The idea of decentralised money managed on a blockchain is foreign to most of us, so we tend to apply the same mental model of the fiat money systems we use and project them onto Bitcoin. While it can be a helpful frame of reference, to begin with, it can leave you exposed if you do not take the next steps, which is to delve into how Bitcoin works.
I think that anyone putting money into Bitcoin has an obligation to learn about the network they choose to store their wealth in; the more you know, the more questions you pose to the network, the more conviction you will tend to have in its monetary and security properties.
One issue I see new users struggle with is the concept of key management. Bitcoin works with public and private key cryptography, but I’ll only be focusing on the pubic side of it, which is where I’ve seen some clear misunderstandings of how to use a public key.
What is a Bitcoin public key?
A public key is a cryptographic code created using asymmetric-key encryption algorithms and is used to convert a message into an unreadable format. In simple terms, the wallet software you’re using takes your private key and uses it to generate a public key linked to it.
Once you generate a public key, you will use it to receive Bitcoin to the wallet you created. A public key can be used once or several times to receive funds, and this all depends on your use case for Bitcoin.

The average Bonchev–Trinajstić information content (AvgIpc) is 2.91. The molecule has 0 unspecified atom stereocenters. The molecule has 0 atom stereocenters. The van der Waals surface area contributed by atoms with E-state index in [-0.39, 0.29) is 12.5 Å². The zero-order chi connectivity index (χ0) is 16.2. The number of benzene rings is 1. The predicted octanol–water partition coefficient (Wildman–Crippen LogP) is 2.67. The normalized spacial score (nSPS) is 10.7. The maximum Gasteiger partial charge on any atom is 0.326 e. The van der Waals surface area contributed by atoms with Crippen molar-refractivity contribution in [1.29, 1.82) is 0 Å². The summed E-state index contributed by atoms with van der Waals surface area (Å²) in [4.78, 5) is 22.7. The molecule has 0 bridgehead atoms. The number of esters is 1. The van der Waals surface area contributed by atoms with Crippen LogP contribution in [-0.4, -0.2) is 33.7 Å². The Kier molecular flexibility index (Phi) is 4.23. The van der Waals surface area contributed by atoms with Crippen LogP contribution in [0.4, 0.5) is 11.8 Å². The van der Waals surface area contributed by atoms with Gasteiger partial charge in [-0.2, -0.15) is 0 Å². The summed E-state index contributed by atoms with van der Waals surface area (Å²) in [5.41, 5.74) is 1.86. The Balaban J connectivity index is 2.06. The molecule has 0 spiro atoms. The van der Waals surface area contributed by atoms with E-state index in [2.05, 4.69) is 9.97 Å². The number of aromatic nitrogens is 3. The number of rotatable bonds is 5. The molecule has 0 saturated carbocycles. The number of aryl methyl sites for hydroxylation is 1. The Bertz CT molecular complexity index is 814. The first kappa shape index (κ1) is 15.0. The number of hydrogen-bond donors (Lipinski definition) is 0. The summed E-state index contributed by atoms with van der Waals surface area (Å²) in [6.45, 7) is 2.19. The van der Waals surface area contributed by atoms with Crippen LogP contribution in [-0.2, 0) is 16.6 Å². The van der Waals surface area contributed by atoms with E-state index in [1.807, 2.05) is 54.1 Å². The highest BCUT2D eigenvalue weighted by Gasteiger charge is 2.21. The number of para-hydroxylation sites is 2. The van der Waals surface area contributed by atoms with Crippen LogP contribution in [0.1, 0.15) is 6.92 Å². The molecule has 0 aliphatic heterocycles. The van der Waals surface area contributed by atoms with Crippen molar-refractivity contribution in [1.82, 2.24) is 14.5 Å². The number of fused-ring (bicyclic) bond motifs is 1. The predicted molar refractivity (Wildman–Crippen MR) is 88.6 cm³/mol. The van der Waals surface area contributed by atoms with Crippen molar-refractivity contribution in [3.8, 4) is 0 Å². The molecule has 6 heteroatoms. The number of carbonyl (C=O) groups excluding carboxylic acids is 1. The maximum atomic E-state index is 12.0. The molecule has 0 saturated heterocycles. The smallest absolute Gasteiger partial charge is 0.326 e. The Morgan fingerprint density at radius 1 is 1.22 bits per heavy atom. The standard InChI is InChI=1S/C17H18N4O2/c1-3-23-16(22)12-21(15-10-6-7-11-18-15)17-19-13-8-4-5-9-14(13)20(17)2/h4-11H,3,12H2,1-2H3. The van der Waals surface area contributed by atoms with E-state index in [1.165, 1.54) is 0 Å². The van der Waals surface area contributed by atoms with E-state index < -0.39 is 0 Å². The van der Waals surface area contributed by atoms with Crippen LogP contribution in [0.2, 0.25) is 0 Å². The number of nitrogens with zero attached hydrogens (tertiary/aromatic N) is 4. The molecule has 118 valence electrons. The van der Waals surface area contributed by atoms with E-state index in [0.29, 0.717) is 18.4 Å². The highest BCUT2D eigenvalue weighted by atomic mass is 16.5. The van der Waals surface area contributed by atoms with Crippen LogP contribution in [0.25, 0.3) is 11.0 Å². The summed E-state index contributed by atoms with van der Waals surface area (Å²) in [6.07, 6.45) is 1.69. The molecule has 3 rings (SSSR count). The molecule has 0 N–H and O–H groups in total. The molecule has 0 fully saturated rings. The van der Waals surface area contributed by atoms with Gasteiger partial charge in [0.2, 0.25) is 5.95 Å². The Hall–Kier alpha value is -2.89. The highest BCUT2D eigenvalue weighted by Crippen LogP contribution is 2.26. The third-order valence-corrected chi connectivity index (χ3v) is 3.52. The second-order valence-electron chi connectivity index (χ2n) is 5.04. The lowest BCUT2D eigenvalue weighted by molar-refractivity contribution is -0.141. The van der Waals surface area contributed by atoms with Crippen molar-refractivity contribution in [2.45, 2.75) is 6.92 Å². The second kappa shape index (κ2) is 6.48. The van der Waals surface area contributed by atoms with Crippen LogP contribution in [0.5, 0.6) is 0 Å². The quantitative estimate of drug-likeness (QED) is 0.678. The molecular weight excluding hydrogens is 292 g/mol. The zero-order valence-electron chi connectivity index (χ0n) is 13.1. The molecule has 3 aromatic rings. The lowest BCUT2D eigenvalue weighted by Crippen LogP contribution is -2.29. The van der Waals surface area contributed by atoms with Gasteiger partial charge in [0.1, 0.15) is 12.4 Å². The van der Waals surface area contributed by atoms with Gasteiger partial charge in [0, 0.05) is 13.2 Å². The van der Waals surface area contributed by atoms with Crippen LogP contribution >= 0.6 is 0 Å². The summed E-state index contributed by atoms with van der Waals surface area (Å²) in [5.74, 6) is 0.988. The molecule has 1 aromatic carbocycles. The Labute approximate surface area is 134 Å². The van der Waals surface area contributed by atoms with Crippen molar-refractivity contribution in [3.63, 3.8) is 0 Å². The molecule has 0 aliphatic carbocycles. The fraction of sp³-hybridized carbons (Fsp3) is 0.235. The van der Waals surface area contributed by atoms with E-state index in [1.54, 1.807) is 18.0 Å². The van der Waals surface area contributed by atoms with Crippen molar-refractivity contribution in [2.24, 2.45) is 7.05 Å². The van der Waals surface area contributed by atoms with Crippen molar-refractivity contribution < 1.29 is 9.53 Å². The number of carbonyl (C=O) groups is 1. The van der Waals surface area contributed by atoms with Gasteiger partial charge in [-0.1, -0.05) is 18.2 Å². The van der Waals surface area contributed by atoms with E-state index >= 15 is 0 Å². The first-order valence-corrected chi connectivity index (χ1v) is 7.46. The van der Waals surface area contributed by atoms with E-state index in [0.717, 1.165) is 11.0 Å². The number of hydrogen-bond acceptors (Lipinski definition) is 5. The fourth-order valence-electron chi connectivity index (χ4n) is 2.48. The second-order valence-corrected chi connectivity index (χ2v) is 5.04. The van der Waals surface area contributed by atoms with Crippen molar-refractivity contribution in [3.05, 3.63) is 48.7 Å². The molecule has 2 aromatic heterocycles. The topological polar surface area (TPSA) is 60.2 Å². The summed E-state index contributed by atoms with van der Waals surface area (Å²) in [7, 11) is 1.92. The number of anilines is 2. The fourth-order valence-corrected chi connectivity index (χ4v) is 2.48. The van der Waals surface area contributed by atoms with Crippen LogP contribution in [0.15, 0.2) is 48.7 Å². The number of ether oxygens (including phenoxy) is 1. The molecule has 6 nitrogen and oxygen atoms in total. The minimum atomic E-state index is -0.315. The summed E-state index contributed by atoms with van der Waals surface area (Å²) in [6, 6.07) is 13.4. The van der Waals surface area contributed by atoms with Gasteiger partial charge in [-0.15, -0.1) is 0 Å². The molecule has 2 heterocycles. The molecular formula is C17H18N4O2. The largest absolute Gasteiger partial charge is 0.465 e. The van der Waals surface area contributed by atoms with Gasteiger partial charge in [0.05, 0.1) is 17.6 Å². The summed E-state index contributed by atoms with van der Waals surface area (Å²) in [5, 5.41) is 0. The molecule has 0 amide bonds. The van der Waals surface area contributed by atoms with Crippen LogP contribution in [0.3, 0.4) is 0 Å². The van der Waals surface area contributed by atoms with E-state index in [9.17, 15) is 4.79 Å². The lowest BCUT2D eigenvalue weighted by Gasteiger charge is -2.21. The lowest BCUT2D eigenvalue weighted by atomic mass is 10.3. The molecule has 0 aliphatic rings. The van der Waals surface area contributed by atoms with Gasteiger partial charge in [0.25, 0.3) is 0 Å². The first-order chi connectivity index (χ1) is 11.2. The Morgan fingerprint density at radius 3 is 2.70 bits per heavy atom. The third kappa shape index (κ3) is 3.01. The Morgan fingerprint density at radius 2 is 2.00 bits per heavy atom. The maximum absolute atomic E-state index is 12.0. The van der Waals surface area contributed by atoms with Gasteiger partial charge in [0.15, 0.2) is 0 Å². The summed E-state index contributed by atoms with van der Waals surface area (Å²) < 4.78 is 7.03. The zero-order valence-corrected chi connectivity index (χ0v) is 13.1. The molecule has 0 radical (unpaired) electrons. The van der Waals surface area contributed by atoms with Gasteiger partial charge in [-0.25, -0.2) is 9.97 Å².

A public key will look something like this:
Note: This is an active public key, but I do not recommend sending any Bitcoin to it unless you want to give me free money.
This is a newly generated address with no history of transactions (UTXOs).
Misunderstandings of your public key
I’ve met several Bitcoiners who have a hot wallet or cold wallet and re-use the same address. This is usually in the form of a key they use for donations or a key they’ve submitted to an exchange to regularly withdraw funds from the service they use to buy Bitcoin.
Now there is nothing technically wrong with re-using a public key address, it will work just fine, but there are some privacy and safety concerns you may want to consider when managing your public key.
A Bitcoin public key is NOT like a bank account routing number; it is not a unique identifier for your account. It is simply a unique path towards your wallet.
Think of it as a secure one-way path into your account that maintains ALL the history of that path on a public ledger. Yes, every time you use an address, the record of that address is updated for anyone to see.
You can copy the address and paste it into a block explorer and review all the incoming and outgoing transactions from that specific address.
Remember I mentioned you have a private and public key?
How Bitcoin public keys work.
The Bitcoin network and its underlying blockchain work with an unprecedented level of transparency that most people are not used to dealing with in the fiat world. All Bitcoin transactions are public, traceable, and permanently stored in the Bitcoin network. Bitcoin addresses are the only information used to define where bitcoins are allocated and where they are sent.
These addresses are created privately by each user’s wallets. However, once public key addresses are used, they become tainted by the history of all transactions they are involved with to and from that address. Anyone can see the balance and all transactions of any address.